(49.) James, Varieties of Religious Experience, 104.
(50.) Andrew Heinze, Jews and the American Soul (Princeton, NJ: Princeton University Press, 2004).
(51.) In addition to Rieff, see also Christopher Lasch, The Culture of Narcissism: American Life in an Age of Diminishing Expectations (New York: W. W. Norton, 1979); and Robert Bellah et al., Habits of the Heart: Individualism and Commitment in American Life (Berkeley: University of California Press, 1985).
(52.) Cara Burnidge, A Peaceful Conquest: Woodrow Wilson, Religion, and the New World Order (Chicago: University of Chicago Press, 2016).
(53.) William L. Van Deburg, “Frederick Douglass: Maryland Slave to Religious Liberal,” in By These Hands: A Documentary History of African American Humanism, ed. Anthony Pinn (New York: New York University Press, 2001), 83–102.
(54.) Ann Braude, Radical Spirits: Spiritualism and Women’s Rights in Nineteenth Century America, 2nd ed. (Bloomington: Indiana University Press, 2001).
(55.) Kathi Kern, Mrs. Stanton’s Bible (Ithaca, NY: Cornell University Press, 2001).
(56.) See Ralph E. Luker, The Social Gospel in Black and White: American Racial Reform, 1885–1912 (Chapel Hill: University of North Carolina Press, 1991); and Gary Dorrien, The New Abolition: W.E,B. DuBois and the Black Social Gospel (New Haven, CT: Yale University Press, 2015).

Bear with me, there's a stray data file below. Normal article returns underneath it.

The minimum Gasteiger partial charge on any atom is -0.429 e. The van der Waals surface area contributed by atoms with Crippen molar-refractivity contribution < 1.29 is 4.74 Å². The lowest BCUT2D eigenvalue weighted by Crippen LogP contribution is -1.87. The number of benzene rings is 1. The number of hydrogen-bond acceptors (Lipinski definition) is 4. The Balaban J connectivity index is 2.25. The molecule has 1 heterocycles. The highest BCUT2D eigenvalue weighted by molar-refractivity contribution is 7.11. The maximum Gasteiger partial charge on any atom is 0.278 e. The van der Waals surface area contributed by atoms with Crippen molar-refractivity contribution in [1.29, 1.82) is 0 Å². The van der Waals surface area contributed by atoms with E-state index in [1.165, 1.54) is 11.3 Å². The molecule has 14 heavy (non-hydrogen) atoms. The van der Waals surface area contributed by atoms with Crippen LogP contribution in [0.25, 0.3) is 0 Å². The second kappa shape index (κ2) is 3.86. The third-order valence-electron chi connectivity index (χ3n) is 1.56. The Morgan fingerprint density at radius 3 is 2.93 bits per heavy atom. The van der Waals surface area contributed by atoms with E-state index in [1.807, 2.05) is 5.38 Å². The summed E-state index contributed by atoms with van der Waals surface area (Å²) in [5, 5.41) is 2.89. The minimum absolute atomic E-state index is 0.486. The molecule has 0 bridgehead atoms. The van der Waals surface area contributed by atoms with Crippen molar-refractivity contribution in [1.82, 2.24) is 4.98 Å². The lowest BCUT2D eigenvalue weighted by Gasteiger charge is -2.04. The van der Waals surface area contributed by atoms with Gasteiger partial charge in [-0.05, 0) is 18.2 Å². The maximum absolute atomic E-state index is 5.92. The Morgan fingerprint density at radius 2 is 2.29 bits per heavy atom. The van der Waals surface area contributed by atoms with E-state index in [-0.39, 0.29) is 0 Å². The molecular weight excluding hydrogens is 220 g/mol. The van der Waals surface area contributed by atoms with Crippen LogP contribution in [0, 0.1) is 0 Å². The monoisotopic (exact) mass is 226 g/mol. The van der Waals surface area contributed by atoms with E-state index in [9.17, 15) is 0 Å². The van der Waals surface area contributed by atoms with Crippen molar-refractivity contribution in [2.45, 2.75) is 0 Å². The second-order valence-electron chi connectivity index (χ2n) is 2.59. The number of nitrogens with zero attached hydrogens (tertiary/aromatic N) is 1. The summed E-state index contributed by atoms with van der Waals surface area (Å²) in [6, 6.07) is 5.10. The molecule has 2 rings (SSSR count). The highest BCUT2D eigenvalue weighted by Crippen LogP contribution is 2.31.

(57.) On liberal religion, especially liberal Protestantism, and these social and political movements see especially David P. Cline, From Reconciliation to Revolution: The Student Interracial Ministry, Liberal Christianity, and the Civil Rights Movement (Chapel Hill: University of North Carolina Press, 2014); Heath W. Carter, Union Made: Working People and the Rise of Social Christianity in Chicago (New York: Oxford University Press, 2015); Leilah Danielson, American Gandhi: A. J. Muste and the History of Radicalism in the Twentieth Century (Philadelphia: University of Pennsylvania Press, 2014); Jill K. Gill, Embattled Ecumenism: The National Council of Churches, the Vietnam War, and the Trials of the Protestant Left (DeKalb: Northern Illinois University Press, 2011); Joseph Kip Kosek, Acts of Conscience: Christian Nonviolence and Modern American Democracy (New York: Columbia University Press, 2009); Heather R. White, Reforming Sodom: Protestants and the Rise of Gay Rights (Chapel Hill: University of North Carolina Press, 2015); and Doug Rossinow, The Politics of Authenticity: Liberalism, Christianity, and the New Left in America (New York: Columbia University Press, 1998).